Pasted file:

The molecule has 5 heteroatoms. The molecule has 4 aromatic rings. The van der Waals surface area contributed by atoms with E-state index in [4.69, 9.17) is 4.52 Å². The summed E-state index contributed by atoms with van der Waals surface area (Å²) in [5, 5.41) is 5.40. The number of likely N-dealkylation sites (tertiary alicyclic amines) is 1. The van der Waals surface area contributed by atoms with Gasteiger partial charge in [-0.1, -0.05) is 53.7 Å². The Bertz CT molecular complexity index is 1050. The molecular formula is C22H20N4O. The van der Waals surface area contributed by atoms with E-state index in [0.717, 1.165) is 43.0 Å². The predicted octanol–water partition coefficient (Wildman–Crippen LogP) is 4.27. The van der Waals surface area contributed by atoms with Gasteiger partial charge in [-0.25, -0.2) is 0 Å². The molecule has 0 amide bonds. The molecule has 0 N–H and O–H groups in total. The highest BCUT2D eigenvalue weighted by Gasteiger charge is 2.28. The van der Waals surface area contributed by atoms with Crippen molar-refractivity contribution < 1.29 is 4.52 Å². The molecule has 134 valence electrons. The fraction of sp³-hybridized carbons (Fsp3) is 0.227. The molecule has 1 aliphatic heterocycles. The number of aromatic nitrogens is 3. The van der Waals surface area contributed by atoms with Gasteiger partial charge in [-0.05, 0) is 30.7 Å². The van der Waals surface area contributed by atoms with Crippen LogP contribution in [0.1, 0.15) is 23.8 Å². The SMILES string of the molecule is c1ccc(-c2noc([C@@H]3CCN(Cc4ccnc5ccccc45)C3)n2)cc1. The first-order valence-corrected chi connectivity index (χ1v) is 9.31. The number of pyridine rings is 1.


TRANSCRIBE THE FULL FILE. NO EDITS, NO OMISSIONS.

The molecule has 5 heteroatoms. The molecule has 4 aromatic rings. The van der Waals surface area contributed by atoms with E-state index in [4.69, 9.17) is 4.52 Å². The summed E-state index contributed by atoms with van der Waals surface area (Å²) in [5, 5.41) is 5.40. The number of likely N-dealkylation sites (tertiary alicyclic amines) is 1. The van der Waals surface area contributed by atoms with Gasteiger partial charge in [-0.1, -0.05) is 53.7 Å². The Bertz CT molecular complexity index is 1050. The molecular formula is C22H20N4O. The van der Waals surface area contributed by atoms with E-state index in [0.717, 1.165) is 43.0 Å². The predicted octanol–water partition coefficient (Wildman–Crippen LogP) is 4.27. The van der Waals surface area contributed by atoms with Gasteiger partial charge in [-0.25, -0.2) is 0 Å². The molecule has 0 amide bonds. The molecule has 0 N–H and O–H groups in total. The highest BCUT2D eigenvalue weighted by Gasteiger charge is 2.28. The van der Waals surface area contributed by atoms with Crippen molar-refractivity contribution < 1.29 is 4.52 Å². The molecule has 134 valence electrons. The fraction of sp³-hybridized carbons (Fsp3) is 0.227. The molecule has 1 aliphatic heterocycles. The number of aromatic nitrogens is 3. The van der Waals surface area contributed by atoms with Gasteiger partial charge in [-0.05, 0) is 30.7 Å². The van der Waals surface area contributed by atoms with Crippen LogP contribution in [0.1, 0.15) is 23.8 Å². The SMILES string of the molecule is c1ccc(-c2noc([C@@H]3CCN(Cc4ccnc5ccccc45)C3)n2)cc1. The first-order valence-corrected chi connectivity index (χ1v) is 9.31. The number of pyridine rings is 1.